5. Paul says:

    “The organization has asked that the DEC undertake a “Limit of Acceptable Change assessment” of critical issues in the Eastern High Peaks to inform management of the area. The assessment method is used by natural resource managers to determine the appropriate resource and social conditions in recreation areas.”

    seems like this story should have a description of this that readers can understan. explain the method?

    Limit of acceptable change?

    • PeterD says:

      Roughly speaking, Limits of Acceptable Change (LAC) is a “tool” or system of measuring and informing management with regards to the recreational or carrying capacity of a given area. I am oversimplifying but the method uses standards, criteria, and objectives to guide decision making and follow through. It requires training, inventory, and monitoring. Given staff levels at DEC and the skills involved – it is an ideal to strive for but perhaps unreasonable to expect.

  6. Todd Eastman says:

    Great way to address the often stated need to get more people outside to learn the ways of nature and natural challenges in the mountains…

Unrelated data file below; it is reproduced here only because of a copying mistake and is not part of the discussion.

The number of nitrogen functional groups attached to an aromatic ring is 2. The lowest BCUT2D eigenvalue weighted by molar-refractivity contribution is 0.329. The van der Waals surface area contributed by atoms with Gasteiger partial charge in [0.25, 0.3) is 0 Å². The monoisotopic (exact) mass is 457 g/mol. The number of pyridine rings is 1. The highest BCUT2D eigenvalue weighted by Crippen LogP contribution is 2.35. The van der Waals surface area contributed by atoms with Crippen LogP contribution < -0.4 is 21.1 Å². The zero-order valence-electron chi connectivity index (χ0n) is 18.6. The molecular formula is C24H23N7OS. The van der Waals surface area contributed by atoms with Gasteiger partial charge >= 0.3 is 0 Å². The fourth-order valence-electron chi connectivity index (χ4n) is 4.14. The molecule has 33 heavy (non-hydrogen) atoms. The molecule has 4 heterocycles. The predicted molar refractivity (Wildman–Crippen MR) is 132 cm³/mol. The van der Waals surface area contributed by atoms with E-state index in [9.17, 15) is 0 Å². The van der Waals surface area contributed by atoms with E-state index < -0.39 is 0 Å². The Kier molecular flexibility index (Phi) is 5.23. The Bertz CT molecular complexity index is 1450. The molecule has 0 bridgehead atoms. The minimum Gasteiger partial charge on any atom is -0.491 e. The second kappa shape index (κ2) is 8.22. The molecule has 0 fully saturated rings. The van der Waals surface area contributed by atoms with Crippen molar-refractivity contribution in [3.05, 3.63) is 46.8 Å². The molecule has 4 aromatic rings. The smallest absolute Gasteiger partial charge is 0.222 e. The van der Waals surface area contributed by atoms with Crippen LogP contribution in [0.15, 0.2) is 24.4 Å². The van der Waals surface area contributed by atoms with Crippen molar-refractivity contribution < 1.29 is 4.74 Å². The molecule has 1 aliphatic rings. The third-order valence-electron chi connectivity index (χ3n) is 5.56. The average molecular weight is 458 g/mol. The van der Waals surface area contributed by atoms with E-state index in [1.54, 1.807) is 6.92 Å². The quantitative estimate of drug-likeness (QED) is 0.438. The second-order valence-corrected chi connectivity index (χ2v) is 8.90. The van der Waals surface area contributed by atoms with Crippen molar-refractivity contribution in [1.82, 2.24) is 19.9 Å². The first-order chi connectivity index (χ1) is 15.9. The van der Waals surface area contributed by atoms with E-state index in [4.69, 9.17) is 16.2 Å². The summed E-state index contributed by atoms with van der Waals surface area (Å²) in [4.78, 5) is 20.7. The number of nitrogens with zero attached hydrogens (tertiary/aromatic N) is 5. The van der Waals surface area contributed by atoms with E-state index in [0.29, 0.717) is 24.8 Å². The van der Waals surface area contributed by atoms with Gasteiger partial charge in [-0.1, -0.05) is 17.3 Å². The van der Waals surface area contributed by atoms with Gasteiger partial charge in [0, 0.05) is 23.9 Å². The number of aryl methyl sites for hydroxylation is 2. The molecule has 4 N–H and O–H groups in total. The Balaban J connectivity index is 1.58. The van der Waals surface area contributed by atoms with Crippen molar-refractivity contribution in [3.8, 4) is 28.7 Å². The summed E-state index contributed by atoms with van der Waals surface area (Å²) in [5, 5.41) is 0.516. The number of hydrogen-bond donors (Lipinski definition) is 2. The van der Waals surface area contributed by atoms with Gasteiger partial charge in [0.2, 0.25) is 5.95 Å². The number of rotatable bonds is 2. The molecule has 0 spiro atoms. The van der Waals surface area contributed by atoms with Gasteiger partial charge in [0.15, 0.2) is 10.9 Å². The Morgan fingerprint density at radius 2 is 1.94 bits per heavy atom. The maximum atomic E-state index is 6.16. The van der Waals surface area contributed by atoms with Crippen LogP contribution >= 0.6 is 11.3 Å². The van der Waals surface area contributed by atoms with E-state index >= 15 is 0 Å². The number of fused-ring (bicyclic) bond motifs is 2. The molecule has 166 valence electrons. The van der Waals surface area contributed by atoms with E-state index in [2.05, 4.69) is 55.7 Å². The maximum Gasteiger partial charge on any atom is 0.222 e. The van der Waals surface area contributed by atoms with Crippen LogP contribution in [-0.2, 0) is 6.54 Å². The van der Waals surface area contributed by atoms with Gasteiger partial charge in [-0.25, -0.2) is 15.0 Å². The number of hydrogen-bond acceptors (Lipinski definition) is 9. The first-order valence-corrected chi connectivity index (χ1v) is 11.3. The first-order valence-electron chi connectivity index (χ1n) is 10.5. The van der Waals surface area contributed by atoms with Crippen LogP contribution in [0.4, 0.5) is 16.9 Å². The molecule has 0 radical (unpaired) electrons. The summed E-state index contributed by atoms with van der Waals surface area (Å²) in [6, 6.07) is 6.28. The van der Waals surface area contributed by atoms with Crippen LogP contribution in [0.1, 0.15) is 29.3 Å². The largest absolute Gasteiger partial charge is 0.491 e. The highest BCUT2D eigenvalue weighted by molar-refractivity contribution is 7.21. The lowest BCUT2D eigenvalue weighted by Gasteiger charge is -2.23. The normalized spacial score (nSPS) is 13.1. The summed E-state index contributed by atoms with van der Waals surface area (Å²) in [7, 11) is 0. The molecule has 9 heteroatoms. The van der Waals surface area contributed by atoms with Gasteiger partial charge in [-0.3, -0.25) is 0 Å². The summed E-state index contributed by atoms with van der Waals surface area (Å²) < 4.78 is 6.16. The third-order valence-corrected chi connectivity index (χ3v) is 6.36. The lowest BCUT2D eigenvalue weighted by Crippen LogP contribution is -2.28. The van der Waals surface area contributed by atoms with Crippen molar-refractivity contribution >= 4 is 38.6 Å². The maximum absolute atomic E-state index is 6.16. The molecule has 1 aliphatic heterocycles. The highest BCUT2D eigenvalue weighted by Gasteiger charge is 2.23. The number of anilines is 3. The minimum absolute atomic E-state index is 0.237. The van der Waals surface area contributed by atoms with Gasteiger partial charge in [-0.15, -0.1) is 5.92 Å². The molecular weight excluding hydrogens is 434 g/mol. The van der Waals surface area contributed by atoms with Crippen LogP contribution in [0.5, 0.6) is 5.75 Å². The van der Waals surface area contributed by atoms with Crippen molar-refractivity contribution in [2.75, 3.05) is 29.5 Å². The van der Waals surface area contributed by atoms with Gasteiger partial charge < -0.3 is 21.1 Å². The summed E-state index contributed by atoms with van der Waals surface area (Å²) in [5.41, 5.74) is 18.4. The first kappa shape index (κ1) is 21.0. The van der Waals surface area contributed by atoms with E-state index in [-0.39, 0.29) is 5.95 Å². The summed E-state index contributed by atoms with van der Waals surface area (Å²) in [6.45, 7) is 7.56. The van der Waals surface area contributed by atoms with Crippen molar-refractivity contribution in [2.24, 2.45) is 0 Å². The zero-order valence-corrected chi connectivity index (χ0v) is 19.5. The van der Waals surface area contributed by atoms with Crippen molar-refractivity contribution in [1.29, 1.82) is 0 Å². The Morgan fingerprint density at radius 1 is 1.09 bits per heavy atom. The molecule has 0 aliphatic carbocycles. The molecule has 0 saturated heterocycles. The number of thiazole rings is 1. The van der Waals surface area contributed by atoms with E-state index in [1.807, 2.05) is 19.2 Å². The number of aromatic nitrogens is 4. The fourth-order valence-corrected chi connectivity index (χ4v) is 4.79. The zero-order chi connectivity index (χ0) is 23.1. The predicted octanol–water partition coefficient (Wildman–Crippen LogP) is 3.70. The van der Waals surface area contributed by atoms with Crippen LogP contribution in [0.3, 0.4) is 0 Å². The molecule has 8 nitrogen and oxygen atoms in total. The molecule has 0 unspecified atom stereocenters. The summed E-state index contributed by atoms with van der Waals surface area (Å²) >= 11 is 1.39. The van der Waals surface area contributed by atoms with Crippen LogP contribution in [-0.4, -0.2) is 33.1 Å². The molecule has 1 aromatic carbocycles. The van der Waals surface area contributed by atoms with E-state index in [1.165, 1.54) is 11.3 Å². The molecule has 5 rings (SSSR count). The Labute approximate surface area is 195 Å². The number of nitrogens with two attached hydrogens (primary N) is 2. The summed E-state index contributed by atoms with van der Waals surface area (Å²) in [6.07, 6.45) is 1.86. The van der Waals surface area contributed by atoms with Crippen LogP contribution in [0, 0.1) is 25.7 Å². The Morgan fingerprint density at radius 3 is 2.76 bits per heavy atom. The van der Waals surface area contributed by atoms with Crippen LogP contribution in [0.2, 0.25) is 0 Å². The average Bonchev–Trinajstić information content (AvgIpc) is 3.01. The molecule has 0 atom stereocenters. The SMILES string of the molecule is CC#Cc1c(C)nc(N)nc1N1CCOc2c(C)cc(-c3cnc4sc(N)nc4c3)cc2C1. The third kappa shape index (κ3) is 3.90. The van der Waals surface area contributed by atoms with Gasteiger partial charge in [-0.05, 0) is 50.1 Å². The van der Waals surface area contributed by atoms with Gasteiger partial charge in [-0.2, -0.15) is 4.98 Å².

… by demanding limits to access to public lands…

    … this increase in use has been anticipated since the 1960s, and the planning by the land managers has been non-existent!

    This is simply the result of poor planning and confused lobbying by advocacy groups that want to regulate access.

  7. Neil Luckhurst says:

    This summer in high season I did a 15-day backpack in the High Peaks and Dix Wilderness. I crossed 33 of the 46er peaks and about 18 trailless peaks from the ADK-HH list. My trek took me both on and off trail and i covered about 300 miles. I camped out in Lean-to’s and also completely off trail deep in wild places.